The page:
Rather than representing a distinctive regional brand of politics, these fragile and contingent tactical arrangements reflect the very short time horizons in which political actors have to operate. The lack of any force that can guarantee agreements with stronger actors over the long-run leaves politicians and their core supporters responsible for their own survival. This constant shifting and hedging reinforces the faultiness of fragmentation, as political calculations of all domestic actors increasingly reflect their anxieties that others will take advantage of any vulnerability. The political authority of the state and even the country’s primary ethnic and sectarian blocs dissolves in this milieu, replaced with the warlord politics in which local patrons are in charge of the protection and economic survival of their core communities.

This process of state failure and the rise of warlord politics is familiar elsewhere in the world, but it is new to the Middle East. It comes as a shock to many people in Iraq, who live in a country that in 1975 was practically First World in terms of economic prosperity, government capabilities, and popular aspirations. The Syria of 1975 also presented this image. Unfortunately, this process of state collapse in Iraq shows that even seemingly stable governments can be fragmented from within, particularly when their leaders lack the political will or capacity to manage the fragmentation of power in their own societies.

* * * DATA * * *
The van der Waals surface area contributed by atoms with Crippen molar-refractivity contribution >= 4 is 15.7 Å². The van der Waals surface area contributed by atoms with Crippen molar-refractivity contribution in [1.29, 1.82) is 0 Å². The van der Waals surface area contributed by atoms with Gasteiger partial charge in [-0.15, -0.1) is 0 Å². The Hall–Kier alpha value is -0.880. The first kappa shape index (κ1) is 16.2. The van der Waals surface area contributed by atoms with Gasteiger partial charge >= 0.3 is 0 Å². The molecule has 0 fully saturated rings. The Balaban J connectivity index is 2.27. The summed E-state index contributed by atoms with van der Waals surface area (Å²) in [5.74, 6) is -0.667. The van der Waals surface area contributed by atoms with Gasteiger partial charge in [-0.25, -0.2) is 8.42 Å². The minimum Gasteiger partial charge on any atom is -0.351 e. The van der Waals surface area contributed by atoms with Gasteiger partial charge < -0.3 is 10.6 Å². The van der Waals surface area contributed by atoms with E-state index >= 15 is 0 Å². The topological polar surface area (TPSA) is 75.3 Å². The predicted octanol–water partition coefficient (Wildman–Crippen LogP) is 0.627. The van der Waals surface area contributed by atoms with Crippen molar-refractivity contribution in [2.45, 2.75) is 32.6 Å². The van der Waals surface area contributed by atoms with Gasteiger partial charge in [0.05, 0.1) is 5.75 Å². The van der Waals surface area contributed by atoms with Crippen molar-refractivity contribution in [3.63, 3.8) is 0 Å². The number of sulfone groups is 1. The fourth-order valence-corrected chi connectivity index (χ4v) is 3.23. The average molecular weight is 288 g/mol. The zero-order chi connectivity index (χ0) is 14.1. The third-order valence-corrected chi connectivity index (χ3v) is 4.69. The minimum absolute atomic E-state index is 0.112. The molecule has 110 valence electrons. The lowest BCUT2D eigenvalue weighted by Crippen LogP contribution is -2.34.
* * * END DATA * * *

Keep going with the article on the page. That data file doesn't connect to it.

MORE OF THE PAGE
This analysis of the situation in Iraq allows us to generate several basic tactical and operational lessons.

  • State failure produces a distinctive political environment that generates further fragmentation.
  • Governments in this context usually lack the capacity and more importantly the political will to undertake basic reforms.
  • Partners in these contexts are beholden to their short term calculations necessary for their political survival.
  • This subordinates their partnerships with outsiders to their immediate tactical concerns.
  • Armed groups in this context need to be flexible in their cooperation with other actors. Thus these groups may fight while cooperating with other groups simultaneously.
  • It’s the first duty of the commander to understand the nature of war upon which he is embarking.

End Notes

[i] Eric Davis, Memories of the State: Politics, History and Collective Identity in Modern Iraq, (Berkeley: University of California Press, 2005).

[ii] Interview, local security experts, Sulemani, Kurdish region of Iraq, 14 January, 2016.

[iii] Interview, Kurdistan Regional Government economic analyst, 10 Jan 2017.

[iv] Transparency International, https://www.transparency.org/country/IRQ.